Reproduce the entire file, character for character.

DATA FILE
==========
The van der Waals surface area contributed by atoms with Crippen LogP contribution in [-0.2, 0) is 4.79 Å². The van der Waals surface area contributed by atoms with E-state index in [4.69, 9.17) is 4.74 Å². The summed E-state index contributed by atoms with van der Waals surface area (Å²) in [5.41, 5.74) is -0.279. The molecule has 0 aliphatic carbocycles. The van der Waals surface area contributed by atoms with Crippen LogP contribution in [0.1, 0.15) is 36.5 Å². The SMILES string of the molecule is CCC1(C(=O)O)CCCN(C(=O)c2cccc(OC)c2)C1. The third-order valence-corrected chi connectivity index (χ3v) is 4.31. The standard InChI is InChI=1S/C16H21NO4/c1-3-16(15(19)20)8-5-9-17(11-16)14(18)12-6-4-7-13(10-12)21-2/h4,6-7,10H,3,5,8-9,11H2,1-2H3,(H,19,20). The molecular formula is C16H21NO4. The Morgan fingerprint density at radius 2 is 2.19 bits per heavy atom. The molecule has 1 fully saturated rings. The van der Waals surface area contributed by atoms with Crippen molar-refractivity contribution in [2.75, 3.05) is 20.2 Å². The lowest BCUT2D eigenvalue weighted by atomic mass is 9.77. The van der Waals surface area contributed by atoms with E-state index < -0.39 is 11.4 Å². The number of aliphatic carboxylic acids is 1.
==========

The van der Waals surface area contributed by atoms with Crippen LogP contribution in [-0.2, 0) is 4.79 Å². The van der Waals surface area contributed by atoms with E-state index in [4.69, 9.17) is 4.74 Å². The summed E-state index contributed by atoms with van der Waals surface area (Å²) in [5.41, 5.74) is -0.279. The molecule has 0 aliphatic carbocycles. The van der Waals surface area contributed by atoms with Crippen LogP contribution in [0.1, 0.15) is 36.5 Å². The SMILES string of the molecule is CCC1(C(=O)O)CCCN(C(=O)c2cccc(OC)c2)C1. The third-order valence-corrected chi connectivity index (χ3v) is 4.31. The standard InChI is InChI=1S/C16H21NO4/c1-3-16(15(19)20)8-5-9-17(11-16)14(18)12-6-4-7-13(10-12)21-2/h4,6-7,10H,3,5,8-9,11H2,1-2H3,(H,19,20). The molecular formula is C16H21NO4. The Morgan fingerprint density at radius 2 is 2.19 bits per heavy atom. The molecule has 1 fully saturated rings. The van der Waals surface area contributed by atoms with Crippen molar-refractivity contribution in [2.75, 3.05) is 20.2 Å². The lowest BCUT2D eigenvalue weighted by atomic mass is 9.77. The van der Waals surface area contributed by atoms with E-state index < -0.39 is 11.4 Å². The number of aliphatic carboxylic acids is 1.